Transitions are tough on kids. We know this from personal experience - all one has to do is think back to when it was time to leave the park and your child wanted no part of it. Schools are not an exception to this rule and one of the hardest transitions is the move from 8th to 9th grade.
Life Becomes Real for Ninth Graders
Not only is this a time when students are going through major physical changes, they are also faced with all the pressure that comes with being a high schooler. Grades that count, a much larger student body and campus, and the prospect of college looming on the horizon.
Ninth Grade Can Set the Tone for the Rest of High School
Studies show (just as with the freshman year of college) that 9th grade can be a predictor for the rest of high school and that their perception of self can be largely impacted by this first year. If they fall behind, they are much less likely to find success later on, and if they succeed, they will build upon good habits and gain the confidence to continue on.
What Can Schools Do?
1. Create Small Learning Communities
One model of support is the creation of “pods” or “homes”, that keep students with a common set of teachers, so that each teaching group can communicate with each other, ensuring regular check-ins about student progress. For example, at Hillsdale High School in San Mateo, a school of 1,400 students (roughly the same size as SPHS), students are placed into smaller learning communities of roughly 100 students when they enter 9th grade. With limited budgets and a lack of resources available for adequate counseling ratios on campus, this model can use the resources already available to help provide support and guidance for our students.
2. Build Freshman Support Systems
Other possibilities include freshman advisory groups, where students have an advisor that guides them through this transition, providing general academic and social support, while providing simple lessons around time management, organization, note-taking, etc. The mentors can work with students, families, and administration when they see a student struggling. These advisors come in the form of classroom teachers that meet with a small group of students and provide the ongoing support students need.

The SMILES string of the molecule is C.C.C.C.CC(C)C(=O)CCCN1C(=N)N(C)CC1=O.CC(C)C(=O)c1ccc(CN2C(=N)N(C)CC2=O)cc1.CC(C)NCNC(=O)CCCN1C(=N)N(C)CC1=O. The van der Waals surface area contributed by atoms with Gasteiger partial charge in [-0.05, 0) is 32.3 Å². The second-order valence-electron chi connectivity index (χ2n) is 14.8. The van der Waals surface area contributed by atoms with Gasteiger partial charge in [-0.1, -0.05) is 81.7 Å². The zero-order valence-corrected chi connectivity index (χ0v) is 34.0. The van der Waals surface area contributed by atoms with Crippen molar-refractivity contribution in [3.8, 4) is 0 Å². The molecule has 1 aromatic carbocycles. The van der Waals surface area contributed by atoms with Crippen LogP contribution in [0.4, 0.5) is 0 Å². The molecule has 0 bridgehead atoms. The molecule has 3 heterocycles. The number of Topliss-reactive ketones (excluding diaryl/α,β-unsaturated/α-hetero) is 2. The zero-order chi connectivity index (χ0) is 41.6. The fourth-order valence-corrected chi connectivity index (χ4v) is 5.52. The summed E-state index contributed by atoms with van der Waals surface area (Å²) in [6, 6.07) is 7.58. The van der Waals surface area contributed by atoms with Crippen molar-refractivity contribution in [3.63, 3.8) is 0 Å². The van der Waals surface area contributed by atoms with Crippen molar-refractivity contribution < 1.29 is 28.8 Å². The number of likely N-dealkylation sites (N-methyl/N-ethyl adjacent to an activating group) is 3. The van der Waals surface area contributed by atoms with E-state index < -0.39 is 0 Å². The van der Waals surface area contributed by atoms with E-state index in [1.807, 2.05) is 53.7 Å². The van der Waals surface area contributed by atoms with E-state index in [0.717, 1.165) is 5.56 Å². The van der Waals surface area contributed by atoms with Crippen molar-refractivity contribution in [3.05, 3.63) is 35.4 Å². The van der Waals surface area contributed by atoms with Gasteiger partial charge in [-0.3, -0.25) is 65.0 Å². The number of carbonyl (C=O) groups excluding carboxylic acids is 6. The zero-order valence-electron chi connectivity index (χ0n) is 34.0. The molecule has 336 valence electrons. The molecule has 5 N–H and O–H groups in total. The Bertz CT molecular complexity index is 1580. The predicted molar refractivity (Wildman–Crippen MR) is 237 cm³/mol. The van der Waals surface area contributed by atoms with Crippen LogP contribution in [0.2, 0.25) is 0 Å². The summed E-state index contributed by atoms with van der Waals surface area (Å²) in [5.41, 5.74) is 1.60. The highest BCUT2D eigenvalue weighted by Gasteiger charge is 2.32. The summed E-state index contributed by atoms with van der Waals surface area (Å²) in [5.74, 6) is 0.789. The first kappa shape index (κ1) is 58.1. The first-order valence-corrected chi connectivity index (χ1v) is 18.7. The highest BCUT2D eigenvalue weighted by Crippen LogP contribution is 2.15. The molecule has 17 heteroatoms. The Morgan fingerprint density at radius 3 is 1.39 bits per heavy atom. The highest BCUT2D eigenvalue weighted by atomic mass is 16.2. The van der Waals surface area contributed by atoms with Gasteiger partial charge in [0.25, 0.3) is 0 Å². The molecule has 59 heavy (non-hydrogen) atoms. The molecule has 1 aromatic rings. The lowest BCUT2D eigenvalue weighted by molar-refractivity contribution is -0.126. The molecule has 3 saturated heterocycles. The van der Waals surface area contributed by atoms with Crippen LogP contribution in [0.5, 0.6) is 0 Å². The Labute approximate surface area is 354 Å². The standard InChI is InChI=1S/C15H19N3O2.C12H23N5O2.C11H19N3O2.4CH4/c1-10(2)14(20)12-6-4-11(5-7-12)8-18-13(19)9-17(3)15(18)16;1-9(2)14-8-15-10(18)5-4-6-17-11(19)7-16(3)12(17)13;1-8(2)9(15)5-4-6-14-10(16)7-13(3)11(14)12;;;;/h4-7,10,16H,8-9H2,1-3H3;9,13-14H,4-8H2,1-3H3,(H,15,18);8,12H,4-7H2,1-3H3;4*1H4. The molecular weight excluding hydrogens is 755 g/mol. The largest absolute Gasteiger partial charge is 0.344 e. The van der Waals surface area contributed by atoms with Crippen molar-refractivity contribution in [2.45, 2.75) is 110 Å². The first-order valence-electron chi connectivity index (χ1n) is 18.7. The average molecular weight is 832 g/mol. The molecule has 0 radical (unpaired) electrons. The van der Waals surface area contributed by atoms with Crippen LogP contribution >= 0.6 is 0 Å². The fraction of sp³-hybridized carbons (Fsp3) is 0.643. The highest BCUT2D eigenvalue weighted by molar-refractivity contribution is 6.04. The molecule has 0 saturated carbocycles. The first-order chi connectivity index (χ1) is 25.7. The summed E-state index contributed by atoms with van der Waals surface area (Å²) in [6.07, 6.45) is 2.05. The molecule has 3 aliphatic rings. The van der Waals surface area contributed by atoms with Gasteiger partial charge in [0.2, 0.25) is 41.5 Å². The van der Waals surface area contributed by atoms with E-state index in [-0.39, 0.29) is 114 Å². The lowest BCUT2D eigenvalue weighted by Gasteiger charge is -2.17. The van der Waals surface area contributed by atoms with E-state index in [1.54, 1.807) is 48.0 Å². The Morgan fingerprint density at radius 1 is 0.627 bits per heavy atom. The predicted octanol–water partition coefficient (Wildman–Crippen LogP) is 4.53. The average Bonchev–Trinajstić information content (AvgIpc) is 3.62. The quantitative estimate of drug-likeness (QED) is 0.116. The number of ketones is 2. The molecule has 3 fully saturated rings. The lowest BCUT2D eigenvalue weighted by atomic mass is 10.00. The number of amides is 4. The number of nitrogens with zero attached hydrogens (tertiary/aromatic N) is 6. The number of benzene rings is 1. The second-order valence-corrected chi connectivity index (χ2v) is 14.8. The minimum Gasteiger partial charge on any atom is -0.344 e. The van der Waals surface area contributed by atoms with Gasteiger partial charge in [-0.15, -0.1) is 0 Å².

3: Build Pre-Ninth Grade Transition Programs
Over the years, I have paid close attention on both the bridge (5th to 8th) and transition (6th to 9th) years to help support my students from one division to the next. As we examine that first year of high school, we should also look to the 8th grade to identify what skills can be built to better prepare our students for that next step. How can we build resilience and executive functioning skills within in our students so that they are ready for the increased autonomy that comes with high school.
What can we do to build effective programming?
The consequences of struggling during Freshman year may be too much to recover from. By being proactive, our schools can establish successful programs that support our students and prepare them for the life of a high schooler. By taking action to support these students before they fall too far behind to recover, we can ensure a smoother transition as they make their way to graduation.
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About Zahir Robb
Zahir Robb holds a graduate degree in Educational Leadership and Policy Studies, and has worked in pre-K to 12th grade settings over the past 15 years. He has significant experience in curriculum development, school design, and school culture.
He is currently running for the South Pasadena School Board, in the city where he was born and raised. Both Zahir and his wife are products of the South Pasadena public schools and they are now raising their three children within the community.